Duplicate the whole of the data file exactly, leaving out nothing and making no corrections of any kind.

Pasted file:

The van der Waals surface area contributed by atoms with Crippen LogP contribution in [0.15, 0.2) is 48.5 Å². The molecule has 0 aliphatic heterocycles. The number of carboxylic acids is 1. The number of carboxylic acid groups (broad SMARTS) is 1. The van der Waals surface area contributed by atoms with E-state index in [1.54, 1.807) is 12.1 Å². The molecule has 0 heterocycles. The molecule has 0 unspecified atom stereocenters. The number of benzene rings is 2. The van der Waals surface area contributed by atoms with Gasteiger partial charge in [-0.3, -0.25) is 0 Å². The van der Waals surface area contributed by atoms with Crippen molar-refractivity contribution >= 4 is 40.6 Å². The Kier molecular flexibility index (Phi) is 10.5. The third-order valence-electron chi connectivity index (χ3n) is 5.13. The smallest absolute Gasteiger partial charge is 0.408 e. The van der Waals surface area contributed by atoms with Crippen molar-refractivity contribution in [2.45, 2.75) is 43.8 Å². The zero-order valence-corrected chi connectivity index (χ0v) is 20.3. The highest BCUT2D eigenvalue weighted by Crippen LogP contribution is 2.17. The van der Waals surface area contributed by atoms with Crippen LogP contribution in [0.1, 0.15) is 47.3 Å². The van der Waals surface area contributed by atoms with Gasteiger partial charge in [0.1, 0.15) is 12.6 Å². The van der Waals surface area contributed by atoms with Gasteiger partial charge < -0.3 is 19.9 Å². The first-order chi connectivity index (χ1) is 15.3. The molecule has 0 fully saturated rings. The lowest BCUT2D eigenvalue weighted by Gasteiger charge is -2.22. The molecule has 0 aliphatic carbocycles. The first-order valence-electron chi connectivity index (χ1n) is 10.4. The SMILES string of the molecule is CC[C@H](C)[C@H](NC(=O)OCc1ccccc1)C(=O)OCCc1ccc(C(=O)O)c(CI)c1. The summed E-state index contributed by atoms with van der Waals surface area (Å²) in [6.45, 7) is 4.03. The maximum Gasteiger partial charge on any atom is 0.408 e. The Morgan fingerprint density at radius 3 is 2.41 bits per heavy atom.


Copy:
The van der Waals surface area contributed by atoms with Crippen LogP contribution in [0.15, 0.2) is 48.5 Å². The molecule has 0 aliphatic heterocycles. The number of carboxylic acids is 1. The number of carboxylic acid groups (broad SMARTS) is 1. The van der Waals surface area contributed by atoms with E-state index in [1.54, 1.807) is 12.1 Å². The molecule has 0 heterocycles. The molecule has 0 unspecified atom stereocenters. The number of benzene rings is 2. The van der Waals surface area contributed by atoms with Gasteiger partial charge in [-0.3, -0.25) is 0 Å². The van der Waals surface area contributed by atoms with Crippen molar-refractivity contribution >= 4 is 40.6 Å². The Kier molecular flexibility index (Phi) is 10.5. The third-order valence-electron chi connectivity index (χ3n) is 5.13. The smallest absolute Gasteiger partial charge is 0.408 e. The van der Waals surface area contributed by atoms with Crippen molar-refractivity contribution in [2.45, 2.75) is 43.8 Å². The zero-order valence-corrected chi connectivity index (χ0v) is 20.3. The highest BCUT2D eigenvalue weighted by Crippen LogP contribution is 2.17. The van der Waals surface area contributed by atoms with Crippen LogP contribution in [0.1, 0.15) is 47.3 Å². The van der Waals surface area contributed by atoms with Gasteiger partial charge in [0.1, 0.15) is 12.6 Å². The van der Waals surface area contributed by atoms with Gasteiger partial charge < -0.3 is 19.9 Å². The first-order chi connectivity index (χ1) is 15.3. The molecule has 0 fully saturated rings. The lowest BCUT2D eigenvalue weighted by Gasteiger charge is -2.22. The molecule has 0 aliphatic carbocycles. The first-order valence-electron chi connectivity index (χ1n) is 10.4. The SMILES string of the molecule is CC[C@H](C)[C@H](NC(=O)OCc1ccccc1)C(=O)OCCc1ccc(C(=O)O)c(CI)c1. The summed E-state index contributed by atoms with van der Waals surface area (Å²) in [6.45, 7) is 4.03. The maximum Gasteiger partial charge on any atom is 0.408 e. The Morgan fingerprint density at radius 3 is 2.41 bits per heavy atom.